Adonis Diaries

Archive for December 20th, 2009

Information/Communication Technologies (ICT): Transmitter of crisis and catalyst of global economic restructuring; (Dec. 19, 2009)

Astronomical sums are invested in the technologies of information and communication (ICT). In 2008 alone, over 1.8 $trillion were spent by private and public institutions.

Since 1980, half the total investments by banks and financial institutions have been oriented toward the ICT sectors so that exchange of information and transactions be as fluid and instantaneous as desired on global scale. It followed that banks and financial institutions were drawn to diversification into acquiring factories, lands, real estates, and mines.

Multinational ICT companies were frequently reconfigured to adjust with evolving strategies and global market access.

Before the financial crash, Citigroup hired 25,000 computer programmers and invested 5 billion on ICT technologies and related infrastructure in 2008.  Lehman Brothers was using 3,000 programs on 25,000 servers around the world. 

This run for ICT technologies was viewed as the main tool for “space-time bailout” by channeling capitals to emerging sectors susceptible to inevitable expansion. The age in the 70’s was coined “society of information”.  Thus, in 2007, US multinationals profit from outside investment amounted to 25% compared to only 5% in 1960.

So far, Information and Communication technologies are the two main factors for capitalist global economy expansion and have displaced many traditional economies. For example, Skype (voice on internet) has over 400 million users and is the most important provider of international communication. Skype was the catalyst for the explosion of high debit mobile phone infrastructures and for the demand of internet services to enterprises. Facebook has 300 million subscribers (to be updated to over 900,000?).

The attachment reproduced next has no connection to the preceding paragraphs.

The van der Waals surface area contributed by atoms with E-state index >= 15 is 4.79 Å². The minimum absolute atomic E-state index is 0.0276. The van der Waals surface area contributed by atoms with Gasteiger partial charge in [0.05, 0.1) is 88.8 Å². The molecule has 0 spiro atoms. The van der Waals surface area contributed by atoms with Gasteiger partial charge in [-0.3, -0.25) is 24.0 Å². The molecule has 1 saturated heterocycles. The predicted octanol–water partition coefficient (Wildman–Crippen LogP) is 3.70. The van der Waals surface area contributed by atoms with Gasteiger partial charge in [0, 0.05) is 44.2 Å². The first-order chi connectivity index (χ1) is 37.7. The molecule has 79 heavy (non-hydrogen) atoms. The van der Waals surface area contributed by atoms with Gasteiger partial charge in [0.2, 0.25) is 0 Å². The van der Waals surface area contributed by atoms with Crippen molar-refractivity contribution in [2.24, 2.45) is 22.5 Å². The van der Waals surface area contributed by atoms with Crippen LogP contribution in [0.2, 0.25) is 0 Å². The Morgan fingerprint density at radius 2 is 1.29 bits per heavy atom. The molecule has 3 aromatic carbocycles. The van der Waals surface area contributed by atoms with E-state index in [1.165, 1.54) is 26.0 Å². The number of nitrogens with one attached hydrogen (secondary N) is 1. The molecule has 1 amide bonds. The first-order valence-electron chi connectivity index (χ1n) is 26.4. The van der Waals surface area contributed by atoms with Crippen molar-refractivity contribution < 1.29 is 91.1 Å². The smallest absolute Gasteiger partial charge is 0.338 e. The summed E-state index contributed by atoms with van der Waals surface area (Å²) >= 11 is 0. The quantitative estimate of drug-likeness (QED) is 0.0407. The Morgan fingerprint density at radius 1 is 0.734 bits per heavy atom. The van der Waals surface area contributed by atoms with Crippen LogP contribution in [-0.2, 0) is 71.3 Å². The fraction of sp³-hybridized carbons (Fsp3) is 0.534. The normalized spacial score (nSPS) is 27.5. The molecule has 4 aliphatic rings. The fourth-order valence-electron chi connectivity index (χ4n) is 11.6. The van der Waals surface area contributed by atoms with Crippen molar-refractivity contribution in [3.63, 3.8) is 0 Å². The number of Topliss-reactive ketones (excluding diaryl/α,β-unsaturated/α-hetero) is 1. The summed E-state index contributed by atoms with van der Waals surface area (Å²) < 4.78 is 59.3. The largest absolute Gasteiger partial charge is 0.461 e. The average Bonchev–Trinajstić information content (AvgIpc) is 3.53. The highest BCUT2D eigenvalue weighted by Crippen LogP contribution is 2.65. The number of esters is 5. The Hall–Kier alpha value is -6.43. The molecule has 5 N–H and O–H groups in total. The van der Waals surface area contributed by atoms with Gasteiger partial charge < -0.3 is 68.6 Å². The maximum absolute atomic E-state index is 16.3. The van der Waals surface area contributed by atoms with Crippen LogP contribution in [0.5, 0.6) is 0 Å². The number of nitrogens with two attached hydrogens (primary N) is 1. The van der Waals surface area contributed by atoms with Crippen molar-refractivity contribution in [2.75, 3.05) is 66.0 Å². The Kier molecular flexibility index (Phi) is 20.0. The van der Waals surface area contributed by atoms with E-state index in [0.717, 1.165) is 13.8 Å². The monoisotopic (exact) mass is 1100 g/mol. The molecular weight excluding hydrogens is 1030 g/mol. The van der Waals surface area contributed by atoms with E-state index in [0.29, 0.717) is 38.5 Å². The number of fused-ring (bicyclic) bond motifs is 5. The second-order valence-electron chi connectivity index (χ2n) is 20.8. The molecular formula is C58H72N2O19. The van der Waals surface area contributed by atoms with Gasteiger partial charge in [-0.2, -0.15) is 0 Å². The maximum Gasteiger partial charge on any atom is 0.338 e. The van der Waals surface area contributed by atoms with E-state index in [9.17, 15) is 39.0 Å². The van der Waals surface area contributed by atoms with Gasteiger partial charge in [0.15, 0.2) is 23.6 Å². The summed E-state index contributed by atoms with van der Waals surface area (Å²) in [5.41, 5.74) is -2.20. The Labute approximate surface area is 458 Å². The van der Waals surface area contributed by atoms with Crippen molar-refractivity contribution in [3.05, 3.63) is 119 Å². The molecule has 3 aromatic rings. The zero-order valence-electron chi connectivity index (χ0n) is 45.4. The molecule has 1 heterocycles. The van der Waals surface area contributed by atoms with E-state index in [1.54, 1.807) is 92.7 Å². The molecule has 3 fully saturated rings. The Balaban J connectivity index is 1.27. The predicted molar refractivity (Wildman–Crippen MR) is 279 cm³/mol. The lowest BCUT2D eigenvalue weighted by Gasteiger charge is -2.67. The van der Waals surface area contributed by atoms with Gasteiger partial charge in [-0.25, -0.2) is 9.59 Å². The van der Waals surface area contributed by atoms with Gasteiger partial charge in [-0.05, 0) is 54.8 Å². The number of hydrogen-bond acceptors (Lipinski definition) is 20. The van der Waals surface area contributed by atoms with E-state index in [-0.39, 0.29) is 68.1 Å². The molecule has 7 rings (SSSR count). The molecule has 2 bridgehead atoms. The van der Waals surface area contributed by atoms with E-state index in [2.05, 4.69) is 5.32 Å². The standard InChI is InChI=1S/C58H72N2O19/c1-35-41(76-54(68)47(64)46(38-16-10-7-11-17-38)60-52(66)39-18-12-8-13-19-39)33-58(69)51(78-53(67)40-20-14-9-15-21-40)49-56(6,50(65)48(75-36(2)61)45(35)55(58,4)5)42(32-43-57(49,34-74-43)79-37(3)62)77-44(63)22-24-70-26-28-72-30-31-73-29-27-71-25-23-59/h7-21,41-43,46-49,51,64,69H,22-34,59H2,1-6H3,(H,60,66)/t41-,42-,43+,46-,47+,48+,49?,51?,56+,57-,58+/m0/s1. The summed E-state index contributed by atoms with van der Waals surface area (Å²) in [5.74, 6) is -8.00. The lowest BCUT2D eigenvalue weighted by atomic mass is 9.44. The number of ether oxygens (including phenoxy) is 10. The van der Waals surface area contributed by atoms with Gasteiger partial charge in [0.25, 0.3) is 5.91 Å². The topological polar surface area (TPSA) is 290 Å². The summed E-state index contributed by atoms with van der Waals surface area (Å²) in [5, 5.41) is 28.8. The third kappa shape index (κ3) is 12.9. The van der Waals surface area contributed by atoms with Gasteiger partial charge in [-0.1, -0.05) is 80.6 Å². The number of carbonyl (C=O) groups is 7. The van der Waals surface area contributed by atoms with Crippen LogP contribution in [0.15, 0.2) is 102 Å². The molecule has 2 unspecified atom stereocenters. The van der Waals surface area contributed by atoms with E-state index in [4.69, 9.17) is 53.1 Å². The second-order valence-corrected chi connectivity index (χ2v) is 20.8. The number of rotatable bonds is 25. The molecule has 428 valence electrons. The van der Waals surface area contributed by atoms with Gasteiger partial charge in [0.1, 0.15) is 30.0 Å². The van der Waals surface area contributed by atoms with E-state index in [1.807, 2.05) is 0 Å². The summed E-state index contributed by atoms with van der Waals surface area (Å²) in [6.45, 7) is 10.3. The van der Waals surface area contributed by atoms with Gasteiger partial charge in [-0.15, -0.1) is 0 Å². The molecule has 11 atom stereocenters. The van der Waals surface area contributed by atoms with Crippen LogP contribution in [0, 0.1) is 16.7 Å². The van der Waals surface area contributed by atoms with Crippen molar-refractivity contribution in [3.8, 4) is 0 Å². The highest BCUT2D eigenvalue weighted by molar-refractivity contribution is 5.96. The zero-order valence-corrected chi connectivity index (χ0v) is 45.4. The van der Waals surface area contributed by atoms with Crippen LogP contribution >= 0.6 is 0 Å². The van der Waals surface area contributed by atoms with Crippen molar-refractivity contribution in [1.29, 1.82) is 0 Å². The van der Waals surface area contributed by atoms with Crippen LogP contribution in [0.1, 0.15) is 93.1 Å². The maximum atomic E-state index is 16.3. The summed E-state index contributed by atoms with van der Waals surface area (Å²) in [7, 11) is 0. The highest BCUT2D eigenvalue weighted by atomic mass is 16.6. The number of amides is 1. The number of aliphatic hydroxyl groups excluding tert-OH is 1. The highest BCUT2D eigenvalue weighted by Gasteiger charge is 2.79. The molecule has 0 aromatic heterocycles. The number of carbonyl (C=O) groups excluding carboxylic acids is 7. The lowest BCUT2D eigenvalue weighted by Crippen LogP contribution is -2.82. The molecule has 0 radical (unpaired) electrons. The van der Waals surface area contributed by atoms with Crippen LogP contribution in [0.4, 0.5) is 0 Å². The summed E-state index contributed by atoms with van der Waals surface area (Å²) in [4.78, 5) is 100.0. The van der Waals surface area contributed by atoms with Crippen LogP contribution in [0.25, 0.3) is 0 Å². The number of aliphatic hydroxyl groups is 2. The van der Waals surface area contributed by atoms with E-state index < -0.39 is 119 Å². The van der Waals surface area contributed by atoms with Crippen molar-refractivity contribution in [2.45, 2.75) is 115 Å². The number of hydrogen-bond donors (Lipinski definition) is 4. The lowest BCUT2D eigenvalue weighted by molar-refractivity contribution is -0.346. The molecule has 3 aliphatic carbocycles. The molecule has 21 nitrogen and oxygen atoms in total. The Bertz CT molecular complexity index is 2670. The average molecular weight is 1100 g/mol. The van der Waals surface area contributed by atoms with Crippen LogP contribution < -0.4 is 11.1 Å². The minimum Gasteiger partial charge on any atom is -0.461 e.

Mobile phone is displacing computers and TV markets: there are over 4.5 billion users of mobile phones and the latest generations function as multimedia screens. Apple’s mobile has swept China and South Korea markets; over 100,000 programs were developed for its applications.

Amazon, Apple, and Google (via YouTube) have broken serious barriers into cartels in music, books, video games, and movies. Low priced connections are provoking the centralization of programs, data, images, and emails are frequently stored in “farm servers” belonging to giant operators.

In 2005, 19 out of the 25 first ICT enterprises were from the US and over half the satellites are US. Heavy weight consumers of ICT such as Wal-Mart and General Electric impose standards on information and communication systems that are applied globally.